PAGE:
Charles Elliott, gardener.

Charles was born in 1880, the son of George (a farmer’s carter) and Alice Elliott (nee Karn) and became a gardener. At the time of his enlistment in the Queen’s (Royal West Surrey Regiment) on 16th October 1916 the family lived at Winkford Farm Cottages. Albert went to France in February 1917, transferred to the Labour Corps and died of pneumonia in hospital at St. Pol on 3rd June 1917.

 

There is an additional inscription on Charles’ headstone placed by his family, it reads “He is sacred high in our memory and to God we can leave the rest”. Charles was awarded the British War Medal and the Victory Medal.  Charles’ cousin, Albert, served in the Royal Army Service Corps and was killed in an accident in May, 1919, shortly before he was discharged.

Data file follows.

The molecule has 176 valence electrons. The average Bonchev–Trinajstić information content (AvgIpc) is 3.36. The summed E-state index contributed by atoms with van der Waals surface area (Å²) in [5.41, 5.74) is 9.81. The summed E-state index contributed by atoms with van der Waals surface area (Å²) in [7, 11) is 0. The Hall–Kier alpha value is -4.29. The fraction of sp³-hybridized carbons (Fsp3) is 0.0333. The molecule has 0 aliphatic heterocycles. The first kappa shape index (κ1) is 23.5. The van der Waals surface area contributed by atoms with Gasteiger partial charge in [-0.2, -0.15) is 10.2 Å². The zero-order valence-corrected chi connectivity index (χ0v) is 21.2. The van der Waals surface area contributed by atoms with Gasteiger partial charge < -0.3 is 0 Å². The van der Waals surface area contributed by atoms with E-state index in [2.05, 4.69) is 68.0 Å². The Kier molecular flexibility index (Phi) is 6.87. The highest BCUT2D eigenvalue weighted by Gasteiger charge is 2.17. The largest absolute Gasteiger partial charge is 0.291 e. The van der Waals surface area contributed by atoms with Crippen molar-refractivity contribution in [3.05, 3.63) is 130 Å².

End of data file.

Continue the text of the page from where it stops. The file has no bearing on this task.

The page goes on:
At the beginning of the war, some units had a Pioneer Corps to build and maintain bridges, canals, railways, ammunition dumps etc. Organisation was haphazard and not co-ordinated until the formation of the Labour Corps in 1917.  Labour Battalions were often not considered as separate units and men who died are often commemorated under the original infantry unit.  Few records of the Labour Battalions survive.

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